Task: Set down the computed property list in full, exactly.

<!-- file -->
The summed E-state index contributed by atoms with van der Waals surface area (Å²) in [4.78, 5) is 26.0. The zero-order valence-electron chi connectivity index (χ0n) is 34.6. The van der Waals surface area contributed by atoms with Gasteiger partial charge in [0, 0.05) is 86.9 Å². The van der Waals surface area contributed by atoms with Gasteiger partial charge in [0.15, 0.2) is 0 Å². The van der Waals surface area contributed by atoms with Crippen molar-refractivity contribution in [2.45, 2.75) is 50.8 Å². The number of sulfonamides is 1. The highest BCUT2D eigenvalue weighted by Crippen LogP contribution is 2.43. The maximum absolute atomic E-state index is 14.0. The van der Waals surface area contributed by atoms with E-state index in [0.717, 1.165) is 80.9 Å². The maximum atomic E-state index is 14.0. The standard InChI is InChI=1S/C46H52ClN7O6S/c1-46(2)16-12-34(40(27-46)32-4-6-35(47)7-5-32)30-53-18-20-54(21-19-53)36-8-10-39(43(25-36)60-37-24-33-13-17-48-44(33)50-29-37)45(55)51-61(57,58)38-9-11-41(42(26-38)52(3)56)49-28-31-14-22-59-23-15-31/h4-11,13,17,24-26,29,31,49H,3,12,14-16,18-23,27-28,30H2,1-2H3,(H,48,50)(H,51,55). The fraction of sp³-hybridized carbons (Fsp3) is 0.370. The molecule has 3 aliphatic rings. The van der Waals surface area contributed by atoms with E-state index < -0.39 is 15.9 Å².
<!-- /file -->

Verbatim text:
The summed E-state index contributed by atoms with van der Waals surface area (Å²) in [4.78, 5) is 26.0. The zero-order valence-electron chi connectivity index (χ0n) is 34.6. The van der Waals surface area contributed by atoms with Gasteiger partial charge in [0, 0.05) is 86.9 Å². The van der Waals surface area contributed by atoms with Gasteiger partial charge in [0.15, 0.2) is 0 Å². The van der Waals surface area contributed by atoms with Crippen molar-refractivity contribution in [2.45, 2.75) is 50.8 Å². The number of sulfonamides is 1. The highest BCUT2D eigenvalue weighted by Crippen LogP contribution is 2.43. The maximum absolute atomic E-state index is 14.0. The van der Waals surface area contributed by atoms with E-state index in [0.717, 1.165) is 80.9 Å². The maximum atomic E-state index is 14.0. The standard InChI is InChI=1S/C46H52ClN7O6S/c1-46(2)16-12-34(40(27-46)32-4-6-35(47)7-5-32)30-53-18-20-54(21-19-53)36-8-10-39(43(25-36)60-37-24-33-13-17-48-44(33)50-29-37)45(55)51-61(57,58)38-9-11-41(42(26-38)52(3)56)49-28-31-14-22-59-23-15-31/h4-11,13,17,24-26,29,31,49H,3,12,14-16,18-23,27-28,30H2,1-2H3,(H,48,50)(H,51,55). The fraction of sp³-hybridized carbons (Fsp3) is 0.370. The molecule has 3 aliphatic rings. The van der Waals surface area contributed by atoms with E-state index < -0.39 is 15.9 Å².